CO2, blood pH and respiratory alkalosis: causes and effects
Blood pH basically happens to be tightly regulated by a complete system of buffers, which are known to continually maintain it in a normal, slightly alkaline range of 7.35 to 7.45. If truth be told, in case one’s blood pH drops below 7, one can go into a coma, and even die because of the onset of severe acidosis. This causes depression of the central nervous system. On the other hand, blood pH, which goes above the 7.45 mark, can also turn fatal considering that it happens during the last days or hours of life in a majority of people who are terminally and chronically ill.
The most common cause of respiratory alkalosis is hyperventilation. Here, you need to bear in mind that overbreathing is extremely common in people who suffer from chronic diseases.
The basic mechanisms for blood pH maintenance and control
– Carbonic Acid-Bicarbonate Buffer System
– Protein Buffer System
– Phosphate Buffer System
– Elimination or excretion of Hydrogen Ions through the Kidneys
One of the central roles in the onset of respiratory alkalosis is played by carbon dioxide. However, it needs to be mentioned here that tissue hypoxia that is triggered by extremely low levels of carbon dioxide in the alveoli is typically the most life-threatening element in people who are severely sick. As we have discussed many times before, CO2 is crucial for the Bohr effect as well as vasodilation.
Respiratory alkalosis caused by low CO2 in the arterial blood
Given below is a YouTube video clip titled “Hypocapnia, Respiratory Alkalosis: Key Causes of Deaths in the Most Sick”. The video basically summarizes numerous epidemiological studies that are associated with ineffective breathing in people who are severely sick, and critically ill. Their breathing happens to be extremely fast and deep, whereas oxygenation of cells is critical. It is for this reason that irrespective of their health condition, it becomes necessary for critically ill patients to be provided with pure oxygen.
A majority of people these days believe that the consumption of certain foods can make your blood substantially more acidic or alkaline. Medical research studies on the other hands have proven that breathing, along with blood carbon dioxide, and bicarbonate ion levels happens to be substantially more important factors in terms of blood-pH control. Alveolar hyperventilation, which happens to be extremely common in individuals who are sick, cuts down on cell oxygenation, and increases resting blood lactate levels, intensifies the production of free radicals because of tissue hypoxia (cells suffer from a lack of oxygen), causes diabetic ketoacidosis in patients who are genetically predisposed, while suppressing the immune system along with the main blood-pH buffer systems of the human organism.
Changes that occur in terms of breathing and carbon dioxide have the ability to trigger both long-term as well as immediate effects of blood pH. However, they aren’t necessarily the same. The immediate effects are inclusive of:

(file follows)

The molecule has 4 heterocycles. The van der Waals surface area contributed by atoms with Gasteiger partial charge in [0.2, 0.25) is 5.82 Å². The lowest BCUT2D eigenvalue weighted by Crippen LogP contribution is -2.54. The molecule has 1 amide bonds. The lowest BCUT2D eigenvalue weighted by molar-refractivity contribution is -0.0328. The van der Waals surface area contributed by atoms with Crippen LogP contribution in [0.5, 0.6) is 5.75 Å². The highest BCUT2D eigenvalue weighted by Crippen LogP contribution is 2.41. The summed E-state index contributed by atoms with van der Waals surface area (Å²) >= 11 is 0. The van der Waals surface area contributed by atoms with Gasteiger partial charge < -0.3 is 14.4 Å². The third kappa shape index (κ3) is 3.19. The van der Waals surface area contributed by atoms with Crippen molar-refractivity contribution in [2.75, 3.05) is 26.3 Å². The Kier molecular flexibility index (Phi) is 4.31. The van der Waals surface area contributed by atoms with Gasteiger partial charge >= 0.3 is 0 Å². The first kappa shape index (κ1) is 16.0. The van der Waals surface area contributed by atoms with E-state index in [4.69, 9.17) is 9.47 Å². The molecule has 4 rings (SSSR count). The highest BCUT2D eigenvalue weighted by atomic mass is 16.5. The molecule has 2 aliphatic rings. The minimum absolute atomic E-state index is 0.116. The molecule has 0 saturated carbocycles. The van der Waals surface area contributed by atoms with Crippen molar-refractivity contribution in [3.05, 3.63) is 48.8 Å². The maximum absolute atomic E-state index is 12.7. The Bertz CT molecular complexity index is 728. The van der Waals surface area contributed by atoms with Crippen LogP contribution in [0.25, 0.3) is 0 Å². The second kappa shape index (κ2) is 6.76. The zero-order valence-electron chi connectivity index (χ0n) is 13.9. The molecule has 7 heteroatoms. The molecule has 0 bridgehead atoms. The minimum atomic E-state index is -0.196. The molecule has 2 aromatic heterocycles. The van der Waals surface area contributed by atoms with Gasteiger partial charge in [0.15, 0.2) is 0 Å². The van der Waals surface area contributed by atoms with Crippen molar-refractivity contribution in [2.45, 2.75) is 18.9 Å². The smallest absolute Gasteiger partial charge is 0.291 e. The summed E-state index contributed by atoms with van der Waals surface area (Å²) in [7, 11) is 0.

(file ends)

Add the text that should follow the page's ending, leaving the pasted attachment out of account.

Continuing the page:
- Higher levels of CO2 triggers blood acidification and causes a pH decrease
- Reduced levels of carbon dioxide increase blood pH, which often leads to death in the critically ill
Long-term effects are typically dependent upon the direction of change (whether it is moving closer to normal breathing or not), along with existing pathologies, genetic factors, diet, thermoregulation, physical exercises etc.
When CO2 gas gets dissolved in blood, it formulates the second largest group of negative ions of blood plasma. For this reason, it is safe to conclude that breathing tends to have a direct impact upon blood pH. Blood pH is tightly monitored in an extremely narrow range (from just about 7.3 – 7.5) by a group of nerve cells that are found in the medulla oblongata. This is done so in order to maintain normal body biochemistry. It is the same group of nerve cells that control breathing by means of several different independent mechanisms. These are inclusive of peripheral and central O2 and CO2 chemoreceptors.
All in all, arterial CO2, by means of varying independent biochemical mechanisms, has the potential to influence blood pH, and trigger respiratory alkalosis in patients suffering from chronic diseases.
CO2, hypocapnia and viscosity of blood
CO2 also has the potential to impact the viscosity of blood. Arterial hypocapnia and acute hyperventilation make one’s blood substantially more viscous. Generally speaking, this effect happens to be a part of the normal ‘fight-and-flight’ response, which is an immediate reaction to stress. Although this proves useful in the short term to prevent blood loss due to bleeding, increased levels of blood viscosity places a substantial strain over the heart muscles, and triggers a number of negative effects that leads to, for instance, thrombosis (the formation of blood clots).
It was found by Dr. KP Buteyko along with more than 180 of his medical colleagues that CO2 has the ability to control and regulate the properties and composition of all other bodily fluids as well. These include the composition and properties of mucus and saliva, secretions of the stomach, mucus, and pH of the urine etc. For instance, for a majority of people, in conditions of hyperventilation, stomach, as well as urinary pH become extremely low (or too acidic), thereby leading to the onset of gastritis, urinary stones or ulcers etc. Apart from respiratory alkalosis, there are a number of other negative effects as well that can cause overbreathing.